Monday, November 14, 2011

Reverse Causality Illusion

I debated whether to mention the Reverse Causality Illusion in my response to the book Willpower, but it was too tangential to merit space in the text and too obscure to describe in five or fewer sentences in a footnote. It's a plain idea with a short definition and lengthy implications. The Reverse Causality Illusion is a proposition about the future that "retroactively" causes changes in the present. It's much more common than it sounds. It underpins the driving narratives that motivate many human actions that are otherwise inexplicable. In a word, it's destiny1. It's willpower's "precommitment" taken to the nth degree.

The strength of the Reverse Causality Illusion depends directly on the realistic treatment of the proposition about the future: adherence to every facet of the proposition. From a proponent's standpoint, the proposition is firmly true. Its part of the future is as irrevocable as the past2. Contemplation of alternatives is fruitless. It's so certain that it repels emotional or intellectual fixation on its likelihood. Anxiety is unnecessary. Dread serves no purpose. Evidence that supports other outcomes has to be inconclusive. Decisions can't contradict it. Impulses that disagree are temporary delusions.

Is this a fatalistic outlook? Definitively. Is it restrictive? Sure, as restrictive as tying Odysseus to the boat mast so he's unable to follow the Sirens. Is it double-think? Yep, since the brain is fighting its thoughts with its thoughts (who gave me the right to order me around?). Is it nonsensical? Perhaps, unless and until someone's actions confirm its accuracy.

Some specimens achieve a still-higher notch of curious self-reinforcement. Whereas lower illusions enforce boundaries on actions and feelings, superior illusions enforce boundaries on doubts. Someone reasons, "The future is fixed but my belief in it is wavering; I should try harder to reassure myself about these facts that are yet-to-come." Essentially the "reality" of a proposition about the future takes precedence over each doubt of it. Thoughts that contradict the proposition are proof that the thinker is mistaken, not proof that the proposition is less likely! Thereby the supposed future can constrict just as completely as the past.

Nevertheless, a judicious Reverse Causality Illusion has its uses, especially for inducing calmness3 or pursuing an appropriate goal. To reiterate, in order for the illusory proposal to push through time in reverse and cause differences immediately, it cannot be weak. A working illusion is vivid and plausible. If it's not feasible or believable, it's too easily interpreted as an ignorable wish or passing whim. Necessary mental revisions or physical adjustments will increase its perceived probability4.

A sturdy illusion isn't enough. Perverse commitment is the second requisite. An internal mind game needs willing players. At all costs, the existence of the illusion must seem independent and indestructible. Regardless of its authorship, it transforms into an objective occurrence that happens to not be tangible. First the brain cultivates the illusion, then the brain obeys the illusion thereafter despite remembering the creative origin. Illogical or not, this strategy is actually consistent with well-known observations. Isolated parts of the brain aren't able to unilaterally sort reality from fantasy or true from false5. Uncritical acceptance is the default effortless response. Sections of the brain can deceive other sections by issuing prophecies.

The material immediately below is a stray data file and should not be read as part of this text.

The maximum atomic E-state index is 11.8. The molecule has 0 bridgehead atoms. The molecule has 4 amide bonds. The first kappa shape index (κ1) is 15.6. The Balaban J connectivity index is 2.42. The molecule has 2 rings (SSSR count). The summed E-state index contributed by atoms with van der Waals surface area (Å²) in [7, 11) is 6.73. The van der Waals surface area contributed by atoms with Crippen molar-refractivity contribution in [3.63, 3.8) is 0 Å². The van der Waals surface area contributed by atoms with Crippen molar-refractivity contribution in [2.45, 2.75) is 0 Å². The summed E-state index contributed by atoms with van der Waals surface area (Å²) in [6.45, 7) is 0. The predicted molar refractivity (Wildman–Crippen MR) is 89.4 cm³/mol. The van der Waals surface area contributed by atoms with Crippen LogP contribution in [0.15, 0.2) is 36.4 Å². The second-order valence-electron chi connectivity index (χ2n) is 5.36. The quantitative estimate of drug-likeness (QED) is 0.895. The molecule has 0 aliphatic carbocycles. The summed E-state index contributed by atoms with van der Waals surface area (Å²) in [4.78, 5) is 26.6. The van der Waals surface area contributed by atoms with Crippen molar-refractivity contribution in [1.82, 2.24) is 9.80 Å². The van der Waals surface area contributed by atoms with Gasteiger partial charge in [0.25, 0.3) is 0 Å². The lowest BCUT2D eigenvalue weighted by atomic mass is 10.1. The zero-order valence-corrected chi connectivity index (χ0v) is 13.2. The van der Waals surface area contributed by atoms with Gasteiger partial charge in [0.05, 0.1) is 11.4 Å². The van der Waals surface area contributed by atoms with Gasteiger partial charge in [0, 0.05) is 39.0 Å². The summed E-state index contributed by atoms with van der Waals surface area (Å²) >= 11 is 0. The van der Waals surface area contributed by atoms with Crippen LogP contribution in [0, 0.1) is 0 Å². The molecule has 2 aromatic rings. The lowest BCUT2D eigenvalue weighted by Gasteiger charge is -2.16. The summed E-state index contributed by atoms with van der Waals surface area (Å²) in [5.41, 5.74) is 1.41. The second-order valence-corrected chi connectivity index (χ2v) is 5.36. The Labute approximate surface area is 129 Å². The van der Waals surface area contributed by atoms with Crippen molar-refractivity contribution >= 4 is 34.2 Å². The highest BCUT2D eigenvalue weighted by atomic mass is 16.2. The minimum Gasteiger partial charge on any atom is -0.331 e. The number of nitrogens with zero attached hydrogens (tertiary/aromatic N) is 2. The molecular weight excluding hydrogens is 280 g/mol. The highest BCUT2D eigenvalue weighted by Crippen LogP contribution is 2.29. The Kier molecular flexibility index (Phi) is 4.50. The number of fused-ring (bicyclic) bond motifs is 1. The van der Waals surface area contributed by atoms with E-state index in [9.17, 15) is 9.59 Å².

Of course, the prophecy might be correct. Days ago, I had foretold that yesterday afternoon was the time period of tidying the exterior of my house. I dislike miscellaneous humdrum tasks, but what else could I do? I'd been expecting that event. My sense of annoyance about it had preemptively risen and subsided. I'd released my misgivings about it and shifted my angst to uncertain outcomes. Why should I continue to expend my limited animus on an impersonal and unavoidable circumstance?6

1Reverse Causality Illusion is distinct from normal predictions. Predictions are far less pretentious, bossy, and insistent. Predictions are reasonable guesses which are tied to bounded confidence levels.
2Someone who's learned about Minkowski spacetime may ponder the notion that their whole worldline exists. Past, present, and future are merely coordinates. The future is "there" like the room at the end of the hallway is there.
3With the caveat that strong phobias, persistent depression, or pervasive anxiety require more drastic techniques and/or chemicals. Your mileage may vary.
4For example, in my communication courses I found that the cheery proposition "My next speech will go well" only felt tenable after rehearsing the speech and laying out my phrasing and gestures beforehand. Rehearsal may bother procrastinators precisely because it reminds them of the impending unpleasantness, but why not use a "safe" environment to confront and eliminate the worrisome unknowns of how the speech will go? It doesn't prohibit spontaneity at delivery time. To the contrary, close familiarity with the speech's overall delivery allows for better-informed choices of how to tweak its details freely as the situation warrants or as inspiration strikes.
5The same gullibility affects conscious memory. Oft-repeated or pleasing lies tend to be later recalled as truths, including when the hearer is aware of falsity at the original time of hearing. As the popular saying goes, never let the facts ruin a good story (or conventional wisdom, or common sense).
6I'm dramatizing. My hatred of that category of work is real but not deep.

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